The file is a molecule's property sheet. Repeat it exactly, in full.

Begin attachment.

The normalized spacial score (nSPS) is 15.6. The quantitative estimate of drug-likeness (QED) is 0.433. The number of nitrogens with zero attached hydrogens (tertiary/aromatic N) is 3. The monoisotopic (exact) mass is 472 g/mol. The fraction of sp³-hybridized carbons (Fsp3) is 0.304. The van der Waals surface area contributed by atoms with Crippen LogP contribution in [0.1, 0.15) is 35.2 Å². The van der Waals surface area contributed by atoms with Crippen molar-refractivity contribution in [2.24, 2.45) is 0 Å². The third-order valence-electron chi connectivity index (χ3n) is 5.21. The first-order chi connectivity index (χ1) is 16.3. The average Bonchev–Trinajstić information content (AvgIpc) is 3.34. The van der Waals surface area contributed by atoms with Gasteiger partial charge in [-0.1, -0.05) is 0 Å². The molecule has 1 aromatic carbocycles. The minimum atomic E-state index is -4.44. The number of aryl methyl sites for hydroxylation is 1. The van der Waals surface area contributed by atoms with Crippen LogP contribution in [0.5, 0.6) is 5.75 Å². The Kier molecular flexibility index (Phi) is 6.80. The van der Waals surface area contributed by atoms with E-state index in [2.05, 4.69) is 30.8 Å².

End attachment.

The normalized spacial score (nSPS) is 15.6. The quantitative estimate of drug-likeness (QED) is 0.433. The number of nitrogens with zero attached hydrogens (tertiary/aromatic N) is 3. The monoisotopic (exact) mass is 472 g/mol. The fraction of sp³-hybridized carbons (Fsp3) is 0.304. The van der Waals surface area contributed by atoms with Crippen LogP contribution in [0.1, 0.15) is 35.2 Å². The van der Waals surface area contributed by atoms with Crippen molar-refractivity contribution in [2.24, 2.45) is 0 Å². The third-order valence-electron chi connectivity index (χ3n) is 5.21. The first-order chi connectivity index (χ1) is 16.3. The average Bonchev–Trinajstić information content (AvgIpc) is 3.34. The van der Waals surface area contributed by atoms with Gasteiger partial charge in [-0.1, -0.05) is 0 Å². The molecule has 1 aromatic carbocycles. The minimum atomic E-state index is -4.44. The number of aryl methyl sites for hydroxylation is 1. The van der Waals surface area contributed by atoms with Crippen LogP contribution in [0.5, 0.6) is 5.75 Å². The Kier molecular flexibility index (Phi) is 6.80. The van der Waals surface area contributed by atoms with E-state index in [2.05, 4.69) is 30.8 Å².